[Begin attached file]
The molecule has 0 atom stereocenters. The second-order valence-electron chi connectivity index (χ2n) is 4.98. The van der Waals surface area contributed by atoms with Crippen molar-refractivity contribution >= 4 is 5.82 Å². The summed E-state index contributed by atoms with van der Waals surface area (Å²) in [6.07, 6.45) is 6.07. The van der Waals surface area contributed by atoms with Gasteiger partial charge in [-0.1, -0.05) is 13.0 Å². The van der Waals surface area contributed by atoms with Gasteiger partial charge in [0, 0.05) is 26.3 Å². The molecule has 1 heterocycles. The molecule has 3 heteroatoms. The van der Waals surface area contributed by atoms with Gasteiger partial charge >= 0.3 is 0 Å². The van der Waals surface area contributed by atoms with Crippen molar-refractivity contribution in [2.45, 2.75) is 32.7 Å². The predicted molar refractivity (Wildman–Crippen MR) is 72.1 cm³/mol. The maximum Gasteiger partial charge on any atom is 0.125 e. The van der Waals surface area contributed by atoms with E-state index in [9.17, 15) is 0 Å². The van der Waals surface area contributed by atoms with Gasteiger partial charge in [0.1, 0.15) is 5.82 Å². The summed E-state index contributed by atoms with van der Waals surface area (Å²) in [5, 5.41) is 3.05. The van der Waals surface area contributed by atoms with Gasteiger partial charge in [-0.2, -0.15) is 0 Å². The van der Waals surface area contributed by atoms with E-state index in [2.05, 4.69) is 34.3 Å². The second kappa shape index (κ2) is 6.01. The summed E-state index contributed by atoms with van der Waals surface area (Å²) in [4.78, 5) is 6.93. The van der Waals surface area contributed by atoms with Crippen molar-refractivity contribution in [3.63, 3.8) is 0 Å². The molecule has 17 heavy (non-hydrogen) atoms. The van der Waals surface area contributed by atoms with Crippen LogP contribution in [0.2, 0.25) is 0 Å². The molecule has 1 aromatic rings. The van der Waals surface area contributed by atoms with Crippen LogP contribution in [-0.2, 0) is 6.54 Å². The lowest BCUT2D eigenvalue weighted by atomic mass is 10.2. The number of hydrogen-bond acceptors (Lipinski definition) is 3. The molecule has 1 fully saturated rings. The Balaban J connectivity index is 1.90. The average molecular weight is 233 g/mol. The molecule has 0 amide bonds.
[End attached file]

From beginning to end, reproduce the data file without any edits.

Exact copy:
The molecule has 0 atom stereocenters. The second-order valence-electron chi connectivity index (χ2n) is 4.98. The van der Waals surface area contributed by atoms with Crippen molar-refractivity contribution >= 4 is 5.82 Å². The summed E-state index contributed by atoms with van der Waals surface area (Å²) in [6.07, 6.45) is 6.07. The van der Waals surface area contributed by atoms with Gasteiger partial charge in [-0.1, -0.05) is 13.0 Å². The van der Waals surface area contributed by atoms with Gasteiger partial charge in [0, 0.05) is 26.3 Å². The molecule has 1 heterocycles. The molecule has 3 heteroatoms. The van der Waals surface area contributed by atoms with Gasteiger partial charge >= 0.3 is 0 Å². The van der Waals surface area contributed by atoms with Crippen molar-refractivity contribution in [2.45, 2.75) is 32.7 Å². The predicted molar refractivity (Wildman–Crippen MR) is 72.1 cm³/mol. The maximum Gasteiger partial charge on any atom is 0.125 e. The van der Waals surface area contributed by atoms with E-state index in [9.17, 15) is 0 Å². The van der Waals surface area contributed by atoms with Gasteiger partial charge in [0.1, 0.15) is 5.82 Å². The summed E-state index contributed by atoms with van der Waals surface area (Å²) in [5, 5.41) is 3.05. The van der Waals surface area contributed by atoms with Gasteiger partial charge in [-0.2, -0.15) is 0 Å². The van der Waals surface area contributed by atoms with E-state index in [2.05, 4.69) is 34.3 Å². The second kappa shape index (κ2) is 6.01. The summed E-state index contributed by atoms with van der Waals surface area (Å²) in [4.78, 5) is 6.93. The van der Waals surface area contributed by atoms with Crippen molar-refractivity contribution in [3.63, 3.8) is 0 Å². The molecule has 17 heavy (non-hydrogen) atoms. The van der Waals surface area contributed by atoms with Crippen LogP contribution in [0.2, 0.25) is 0 Å². The molecule has 1 aromatic rings. The van der Waals surface area contributed by atoms with Crippen LogP contribution in [-0.2, 0) is 6.54 Å². The lowest BCUT2D eigenvalue weighted by atomic mass is 10.2. The number of hydrogen-bond acceptors (Lipinski definition) is 3. The molecule has 1 fully saturated rings. The Balaban J connectivity index is 1.90. The average molecular weight is 233 g/mol. The molecule has 0 amide bonds.